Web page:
Here's the part of the story that was overlooked - it probably wasn't the warmed temperatures that caused the low survival, but more likely something about the plants that changed in response to the temperatures. The authors specifically looked at how much cardenolides were in the plants before and after the experiment, and they found that the concentrations increased in tropical milkweed under warming conditions, but not in swamp milkweed. This is more likely what caused the dramatically low survival on tropical plants. From what I understand (and Mark Hunter is the expert), cardenolides help to make monarchs toxic to predators, but they are difficult for the monarchs to process, so it's a bit of a double-edged sword. And keep in mind that tropical milkweed already has very high concentrations of cardenolides - this study showed that global warming (even 3 degrees C) will increase this concentration even more. So is this a bad thing for monarchs? Don't know.
Recall the authors also measured wing and body size in the adult monarchs. It turns out that the plant species didn't have much effect on the wing and body size. However, warming temperatures overall resulted in monarchs with smaller wings, and this happened on both plant species. Below is a graph showing this.
This graph shows that average forewing lengths (the circles) were smaller for monarchs reared on warmed plants, by about 2-4mm, and this happened for both plant species. Doing the math here, this translates to about a 4-6% decrease in wing length. Again, while this doesn't seem like that much to you and me, to a monarch this is huge. I've blogged about wing size in monarchs a couple of times (see list of blogs here), and from my research on this topic I can tell you that a 5% reduction in wing length would be disastrous for monarch migration. Small-winged monarchs have a much harder time migrating. While it is possible for them to be successful, the vast majority of monarchs that make it to Mexico are the large-winged ones. This is why over time, the migratory populations of monarchs become large, and vice-versa - non-migratory populations tend to have smaller wings, because they don't have this annual fly-or-die scenario.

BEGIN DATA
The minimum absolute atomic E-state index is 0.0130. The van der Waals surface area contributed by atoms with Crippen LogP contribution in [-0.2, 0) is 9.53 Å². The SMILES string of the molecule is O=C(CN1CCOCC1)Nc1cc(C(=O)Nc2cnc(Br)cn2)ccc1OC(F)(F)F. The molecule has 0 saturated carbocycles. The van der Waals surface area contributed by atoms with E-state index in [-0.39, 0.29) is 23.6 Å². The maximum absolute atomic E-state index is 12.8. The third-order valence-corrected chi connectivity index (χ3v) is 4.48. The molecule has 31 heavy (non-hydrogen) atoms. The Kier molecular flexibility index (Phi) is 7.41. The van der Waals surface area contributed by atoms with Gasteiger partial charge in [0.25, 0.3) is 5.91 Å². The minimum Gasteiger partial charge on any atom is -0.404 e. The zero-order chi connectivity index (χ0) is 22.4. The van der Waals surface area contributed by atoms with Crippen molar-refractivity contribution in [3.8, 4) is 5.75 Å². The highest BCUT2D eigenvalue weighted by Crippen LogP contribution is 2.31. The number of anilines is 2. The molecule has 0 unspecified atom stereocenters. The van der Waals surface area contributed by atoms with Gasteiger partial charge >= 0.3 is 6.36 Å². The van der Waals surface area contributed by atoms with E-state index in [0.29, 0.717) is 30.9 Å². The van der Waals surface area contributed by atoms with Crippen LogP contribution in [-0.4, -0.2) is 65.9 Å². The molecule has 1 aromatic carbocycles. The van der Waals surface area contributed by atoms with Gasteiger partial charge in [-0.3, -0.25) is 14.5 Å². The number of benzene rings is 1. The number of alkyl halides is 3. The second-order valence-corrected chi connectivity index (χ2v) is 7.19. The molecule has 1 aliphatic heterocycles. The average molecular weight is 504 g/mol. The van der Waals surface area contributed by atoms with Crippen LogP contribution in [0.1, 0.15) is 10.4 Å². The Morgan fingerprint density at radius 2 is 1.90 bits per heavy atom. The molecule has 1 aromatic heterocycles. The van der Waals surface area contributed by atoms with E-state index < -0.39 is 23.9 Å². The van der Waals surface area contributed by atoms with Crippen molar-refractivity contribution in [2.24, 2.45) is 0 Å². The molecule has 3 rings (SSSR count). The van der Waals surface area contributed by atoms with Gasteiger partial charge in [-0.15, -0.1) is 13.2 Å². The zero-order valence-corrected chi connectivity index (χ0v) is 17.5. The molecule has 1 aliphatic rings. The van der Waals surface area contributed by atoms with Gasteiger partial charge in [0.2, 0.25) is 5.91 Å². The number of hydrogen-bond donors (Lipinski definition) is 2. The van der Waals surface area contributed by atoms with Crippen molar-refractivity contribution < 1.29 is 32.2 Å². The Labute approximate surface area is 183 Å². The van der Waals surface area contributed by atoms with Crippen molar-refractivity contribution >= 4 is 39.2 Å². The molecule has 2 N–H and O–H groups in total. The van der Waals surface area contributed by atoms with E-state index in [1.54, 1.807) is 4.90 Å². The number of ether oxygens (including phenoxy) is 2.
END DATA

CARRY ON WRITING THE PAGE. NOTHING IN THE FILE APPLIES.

What does this mean for the future of the monarch migration? You can probably guess - if warming temperatures lead to small wing sizes in monarchs, this will result in lower migratory success. And recall that the actual amount of warming that we're talking about here is an average increase of 3°C by 2080.